Originally published on Fri October 11, 2013 7:05 am
Happy Friday, fellow political junkies. It's the 11th day of the partial federal government shutdown, 2013 edition.
President Obama and House Republicans at least opened a line of communications before the second week of the shutdown ended, so that was good news.
Less positive was that it came only a week before the Oct. 17 expiration date Treasury Secretary Jack Lew gave for when he would run out of tricks to keep the U.S. government from defaulting on its obligations.
Neil Gaiman is also the author of <em><em>Coraline</em></em><em>,</em><em> Amer<em>ican Gods</em>, <em>Anansi Boys</em>,<em>Stardust</em> </em>and<em> <em>M Is for Magic</em>. </em>He was born in Hampshire, England, and now lives near Minneapolis.
A United Nations vehicle carrying inspectors from the Organization for the Prohibition of Chemical Weapons (OPCW) leaves a hotel in Damascus, on Wednesday. Some 19 OPCW arms experts are in Syria and have started to destroy weapons production facilities.
Originally published on Fri October 11, 2013 9:05 am
The Organization for the Prohibition of Chemical Weapons, a watchdog group that is overseeing efforts in Syria to eliminate its chemical stockpile, has won the Nobel Peace Prize.
The group, based in The Hague, Netherlands, was formed in 1997. "Since then the OPCW has, through inspections, destruction and by other means, sought the implementation of the convention. 189 states have acceded to the convention to date," the Nobel committee said.
Good morning. I'm Renee Montagne. To commemorate the new pope, the Vatican minted thousands of medallions in gold, silver and bronze. A portrait of Francis was on one side and on the other, the Latin phrase that inspired Pope Francis to join the Jesuit order and become a priest. The medals went on sale this week and were promptly recalled after the Vatican discovered a typo: Jesus was misspelled as Lesus, with an L. One wit tweeted: I blame the Lesuits. It's MORNING EDITION. Transcript provided by NPR, Copyright NPR.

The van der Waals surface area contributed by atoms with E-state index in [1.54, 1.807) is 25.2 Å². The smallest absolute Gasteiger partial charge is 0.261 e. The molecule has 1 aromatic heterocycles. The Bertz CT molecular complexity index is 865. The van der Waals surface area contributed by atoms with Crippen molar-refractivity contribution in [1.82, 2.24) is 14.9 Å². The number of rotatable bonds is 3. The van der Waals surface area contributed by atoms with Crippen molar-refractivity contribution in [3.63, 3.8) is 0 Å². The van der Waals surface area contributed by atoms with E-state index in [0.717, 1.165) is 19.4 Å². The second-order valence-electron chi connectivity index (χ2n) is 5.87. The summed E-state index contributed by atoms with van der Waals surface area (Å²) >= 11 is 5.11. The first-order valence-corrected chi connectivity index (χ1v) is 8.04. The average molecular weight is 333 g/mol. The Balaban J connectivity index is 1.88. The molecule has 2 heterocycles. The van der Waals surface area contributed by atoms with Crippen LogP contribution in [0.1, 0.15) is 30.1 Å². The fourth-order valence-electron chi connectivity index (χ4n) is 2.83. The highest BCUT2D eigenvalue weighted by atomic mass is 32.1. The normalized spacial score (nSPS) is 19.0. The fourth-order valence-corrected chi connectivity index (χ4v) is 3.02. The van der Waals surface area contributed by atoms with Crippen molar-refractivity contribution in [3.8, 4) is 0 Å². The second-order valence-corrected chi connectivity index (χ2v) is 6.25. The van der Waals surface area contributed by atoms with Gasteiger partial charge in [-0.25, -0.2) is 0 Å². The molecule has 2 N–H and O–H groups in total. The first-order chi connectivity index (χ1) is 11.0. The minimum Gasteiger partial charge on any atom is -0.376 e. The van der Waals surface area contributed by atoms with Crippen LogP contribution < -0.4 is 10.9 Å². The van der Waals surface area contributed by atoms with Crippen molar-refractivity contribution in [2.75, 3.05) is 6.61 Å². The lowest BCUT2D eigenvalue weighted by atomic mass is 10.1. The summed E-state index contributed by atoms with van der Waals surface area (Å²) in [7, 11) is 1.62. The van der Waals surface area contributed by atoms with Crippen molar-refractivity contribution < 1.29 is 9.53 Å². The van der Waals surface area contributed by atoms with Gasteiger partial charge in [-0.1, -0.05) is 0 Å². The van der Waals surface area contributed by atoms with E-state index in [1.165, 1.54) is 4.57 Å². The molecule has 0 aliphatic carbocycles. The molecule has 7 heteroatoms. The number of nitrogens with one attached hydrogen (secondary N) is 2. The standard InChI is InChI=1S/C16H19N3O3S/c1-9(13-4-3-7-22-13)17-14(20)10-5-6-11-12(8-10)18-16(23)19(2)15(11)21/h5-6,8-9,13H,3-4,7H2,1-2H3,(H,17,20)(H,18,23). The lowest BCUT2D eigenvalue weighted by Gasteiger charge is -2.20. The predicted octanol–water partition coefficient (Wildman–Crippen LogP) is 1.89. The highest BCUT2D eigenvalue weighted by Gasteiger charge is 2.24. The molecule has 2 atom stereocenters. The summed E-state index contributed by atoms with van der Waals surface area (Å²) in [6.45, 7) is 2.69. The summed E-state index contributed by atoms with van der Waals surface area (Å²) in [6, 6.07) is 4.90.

Good morning, I'm Steve Inskeep with a chance to say what you think. Amid the federal shutdown, a website called DrunkDialCongress.org offers an outlet for frustration. You enter your phone number and get a call with a message.
UNIDENTIFIED MAN: When I drink I like to tell people what's on my mind. So in a minute, we're going to forward you to a member of the House of Representatives.
INSKEEP: You're connected to the office of a randomly chosen member of Congress, though you must supply alcohol yourself.
Originally published on Tue October 15, 2013 11:14 am
At a basic level, kissing is a biohazard. What is love then, if not the willingness to expose yourself to a host of nasty diseases lurking in your partner's mouth?
But could kissing also be a tool with a purpose?
Psychology graduate student Rafael Wlodarski, from the University of Oxford, wanted to find out. Results from his experiments supported two of the existing hypotheses about why we kiss. First, we kiss to assess potential mates. Second, we kiss the mate we've found to maintain attachment.
Now we have an update this morning on Colorado's legalization of marijuana. This week we told you opponents of a proposed marijuana tax have been handing out free joints at rallies in Colorado. An ethics group is insisting the pot must disclosed as a campaign contribution. And now the mayor of Denver wants to act. Mayor Michael Hancock tells our friends at Colorado Public Radio he's proposing to outlaw handouts of free weed in city parks.
Former NSA contractor Edward Snowden has been exposing the most profound secrets of America's surveillance system, and the Obama administration's response to that? Declassifying lots of other material. The NSA has been under orders to do that from the White House, yet many lawmakers are demanding even more, which raises the question: when do we know enough? NPR's Carrie Johnson reports.